• Development of antimicrobial titanium surfaces and perimplantitis: The aim of this research is to investigate bacterial attachment to commercial titanium (dental implant) surfaces in order to develop modified surfaces that will deter bacterial attachment. This project is funded by an EPSRC Advantage West Midlands Case Studentship and commenced November 2010. A linked pilot project involves collaboration with Dr H. Dong (metallurgy and Materials), developing active Screen Plasma Alloying for manufacture of wear-resistant antimicrobial surfaces.
  • Antimicrobial bone cements: The aim of this research is to investigate the feasibility of incorporation of antibiotics and other antimicrobial substances into various types of calcium phosphate bone cement. This is a collaborative project with Dr Mike Hoffmann and commenced October 2010.
  • Tissue reactions to bone-anchored hearing aids: Investigation of biofilm formation and inflammatory response to bone anchored hearing aids (BAHA); Like dental implants, BAHAs form a bridge connecting the external environment and sterile bone. Approximately 20% of patients suffer an adverse skin reaction to the implants. This collaborative research project is investigating the inflammatory response to BAHAs, focussing on the presence of inflammatory markers in tissue exudate and biofilm formation on the internal implant screws. This is a collaborative project involving several staff.  in the School of Dentistry, Queen Elizabeth Hospital NHS Trust and Birmingham Children’s Hospital.
  • Bacterial biomineralisation by a species of Serratia This project was initially funded by a BBSRC until 2005 and the work has continued to 2010 via PhD and Masters studentships in Dental School and School of Engineering (Metallurgy and Materials). The bacteria manufacture hydroxyapatite via a mechanism involving an acid-phosphatase enzyme located in the bacterial cell wall that cleaves organic phosphates, liberating incorganic phosphates that combine with calcium ions to form mineral. Analogous to bone mineral formation, the method can be used to form 3D scaffolds whose surface topography resembles that of the original biofilm and is a non-line-of sight method of coating metal and polymer substrates with hydroxyapatite.

Other activities

  • College Programme Approval and Review Committee (CPARC) member


 1. Shirota, T., Shintani, S., Yoshizawa, Y., Kuboki, Y., Sammons, R. and Yagami, K. Optimal Diameter of Honeycomb Tunnel Structure induces Bone Regeneration and Metabolism by Promoting Angiogenesis for an Implant Circumference Bone Defect. Journal of Hard Tissue Biology 22 (2013) 409-417.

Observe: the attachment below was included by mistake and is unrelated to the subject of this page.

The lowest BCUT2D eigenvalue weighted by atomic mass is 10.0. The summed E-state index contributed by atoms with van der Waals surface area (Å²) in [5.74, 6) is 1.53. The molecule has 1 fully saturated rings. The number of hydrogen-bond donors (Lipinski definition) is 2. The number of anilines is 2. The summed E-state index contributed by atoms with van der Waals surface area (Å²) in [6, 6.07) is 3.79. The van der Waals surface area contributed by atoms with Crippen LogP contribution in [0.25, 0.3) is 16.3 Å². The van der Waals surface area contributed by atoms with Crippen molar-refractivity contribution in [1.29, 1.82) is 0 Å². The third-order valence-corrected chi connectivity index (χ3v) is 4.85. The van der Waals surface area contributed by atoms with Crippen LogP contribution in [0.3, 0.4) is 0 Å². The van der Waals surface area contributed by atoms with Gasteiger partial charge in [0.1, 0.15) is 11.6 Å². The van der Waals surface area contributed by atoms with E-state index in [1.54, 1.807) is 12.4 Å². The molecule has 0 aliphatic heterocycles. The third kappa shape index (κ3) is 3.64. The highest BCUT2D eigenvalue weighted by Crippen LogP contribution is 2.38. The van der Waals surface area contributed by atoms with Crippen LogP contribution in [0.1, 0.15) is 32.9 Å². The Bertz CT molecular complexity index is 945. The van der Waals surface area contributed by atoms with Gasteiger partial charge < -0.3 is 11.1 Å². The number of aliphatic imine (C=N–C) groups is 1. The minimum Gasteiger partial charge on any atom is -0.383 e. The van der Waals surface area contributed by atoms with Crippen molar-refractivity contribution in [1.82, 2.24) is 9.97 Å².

2. Sammons, R., Wang, A., Mikheenko, I., Handley-Sidhu, S., and Macaskie, L., Bacterially Derived Nanomaterials and Enzyme-Driven Lipid-Associated Metallic Particle Catalyst Formation. In: A. Iglič, and C.V. Kulkarni, (Eds.), Advances in Planar Lipid Bilayers and Liposomes, Academic Press, Burlington, 2013, pp. 237-261.

3. Wang, A., Mei, J., Tse, Y.Y., Jones, I.P., and Sammons, R.L. Hydroxyapatite synthesis on solid surfaces using a biological approach, 17th International School on Condensed Matter Physics, Journal of Physics Conference Series 398 (2012) 012005.

4. Fu, X., Sammons, R.L., Bertoti, I., Jenkins, M.J. and Dong, H. Active screen plasma surface modification of polycaprolactone to improve cell attachment. Journal of Biomedical Materials Research Part B-Applied Biomaterials 100B (2012) 314-320.

5. Dong, Y., Li, X., Tian, L., Bell, T., Sammons, RL., Dong, H. (2011) Towards long-lasting antibacterial stainless steel surfaces by combining double low plasma silvering with active screen plasma nitriding, Acta Biomaterialia, 7:447-457.

6. Monksfield, P., Chapple, I.L.C., Matthews, J.B., Grant, M.M., Addison, O., Reid, A.P., Proops, D.W. and Sammons, R.L. Biofilm formation on bone-anchored hearing aids. Journal of Laryngology and Otology 125 (2011) 1125-1130.

7. Buhagiar, J., Bell, T., Sammons, R. and Dong, H. Evaluation of the biocompatibility of S-phase layers on medical grade austenitic stainless steels. Journal of Materials Science-Materials in Medicine 22 (2011) 1269-1278.

8. Sammons, RL. (2011) Modifying biomaterial surfaces to optimise interactions with bone In Williams R (ed) Surface modification of biomaterials; Methods, analysis and applications. Woodhead Publishing, Oxford. pp 365-391.